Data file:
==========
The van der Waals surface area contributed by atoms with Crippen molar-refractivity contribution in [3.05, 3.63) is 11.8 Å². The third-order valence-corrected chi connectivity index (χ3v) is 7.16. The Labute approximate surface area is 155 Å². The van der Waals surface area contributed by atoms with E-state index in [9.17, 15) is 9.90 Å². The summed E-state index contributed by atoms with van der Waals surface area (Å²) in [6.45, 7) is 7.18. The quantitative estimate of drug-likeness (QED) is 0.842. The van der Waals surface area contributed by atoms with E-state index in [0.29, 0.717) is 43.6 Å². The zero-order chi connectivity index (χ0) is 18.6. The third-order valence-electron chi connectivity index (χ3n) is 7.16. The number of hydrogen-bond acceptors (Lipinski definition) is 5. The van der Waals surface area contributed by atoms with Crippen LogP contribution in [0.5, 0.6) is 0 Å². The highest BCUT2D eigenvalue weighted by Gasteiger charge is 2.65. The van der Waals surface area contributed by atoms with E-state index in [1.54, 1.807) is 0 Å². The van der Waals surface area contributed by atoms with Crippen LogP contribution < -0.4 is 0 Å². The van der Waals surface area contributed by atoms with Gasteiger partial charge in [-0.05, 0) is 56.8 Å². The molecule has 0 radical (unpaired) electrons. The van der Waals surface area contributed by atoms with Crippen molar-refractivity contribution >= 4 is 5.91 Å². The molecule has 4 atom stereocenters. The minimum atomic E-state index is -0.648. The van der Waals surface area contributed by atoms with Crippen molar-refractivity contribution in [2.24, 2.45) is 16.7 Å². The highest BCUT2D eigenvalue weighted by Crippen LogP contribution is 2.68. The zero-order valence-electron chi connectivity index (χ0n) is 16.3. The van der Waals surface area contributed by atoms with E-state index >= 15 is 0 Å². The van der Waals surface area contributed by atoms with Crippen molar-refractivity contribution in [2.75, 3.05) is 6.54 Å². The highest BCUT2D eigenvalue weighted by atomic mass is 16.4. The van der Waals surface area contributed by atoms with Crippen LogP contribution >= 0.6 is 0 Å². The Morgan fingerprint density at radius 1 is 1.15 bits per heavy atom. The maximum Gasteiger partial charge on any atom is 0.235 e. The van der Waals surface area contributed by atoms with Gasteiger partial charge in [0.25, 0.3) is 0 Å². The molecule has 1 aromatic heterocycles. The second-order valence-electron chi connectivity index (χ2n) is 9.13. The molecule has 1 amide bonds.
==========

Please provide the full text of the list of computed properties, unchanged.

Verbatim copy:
The van der Waals surface area contributed by atoms with Crippen molar-refractivity contribution in [3.05, 3.63) is 11.8 Å². The third-order valence-corrected chi connectivity index (χ3v) is 7.16. The Labute approximate surface area is 155 Å². The van der Waals surface area contributed by atoms with E-state index in [9.17, 15) is 9.90 Å². The summed E-state index contributed by atoms with van der Waals surface area (Å²) in [6.45, 7) is 7.18. The quantitative estimate of drug-likeness (QED) is 0.842. The van der Waals surface area contributed by atoms with E-state index in [0.29, 0.717) is 43.6 Å². The zero-order chi connectivity index (χ0) is 18.6. The third-order valence-electron chi connectivity index (χ3n) is 7.16. The number of hydrogen-bond acceptors (Lipinski definition) is 5. The van der Waals surface area contributed by atoms with Crippen LogP contribution in [0.5, 0.6) is 0 Å². The highest BCUT2D eigenvalue weighted by Gasteiger charge is 2.65. The van der Waals surface area contributed by atoms with E-state index in [1.54, 1.807) is 0 Å². The van der Waals surface area contributed by atoms with Crippen LogP contribution < -0.4 is 0 Å². The van der Waals surface area contributed by atoms with Gasteiger partial charge in [-0.05, 0) is 56.8 Å². The molecule has 0 radical (unpaired) electrons. The van der Waals surface area contributed by atoms with Crippen molar-refractivity contribution >= 4 is 5.91 Å². The molecule has 4 atom stereocenters. The minimum atomic E-state index is -0.648. The van der Waals surface area contributed by atoms with Crippen molar-refractivity contribution in [2.24, 2.45) is 16.7 Å². The highest BCUT2D eigenvalue weighted by Crippen LogP contribution is 2.68. The zero-order valence-electron chi connectivity index (χ0n) is 16.3. The van der Waals surface area contributed by atoms with E-state index >= 15 is 0 Å². The van der Waals surface area contributed by atoms with Crippen molar-refractivity contribution in [2.75, 3.05) is 6.54 Å². The highest BCUT2D eigenvalue weighted by atomic mass is 16.4. The van der Waals surface area contributed by atoms with Crippen LogP contribution >= 0.6 is 0 Å². The Morgan fingerprint density at radius 1 is 1.15 bits per heavy atom. The maximum Gasteiger partial charge on any atom is 0.235 e. The van der Waals surface area contributed by atoms with Gasteiger partial charge in [0.25, 0.3) is 0 Å². The molecule has 1 aromatic heterocycles. The second-order valence-electron chi connectivity index (χ2n) is 9.13. The molecule has 1 amide bonds.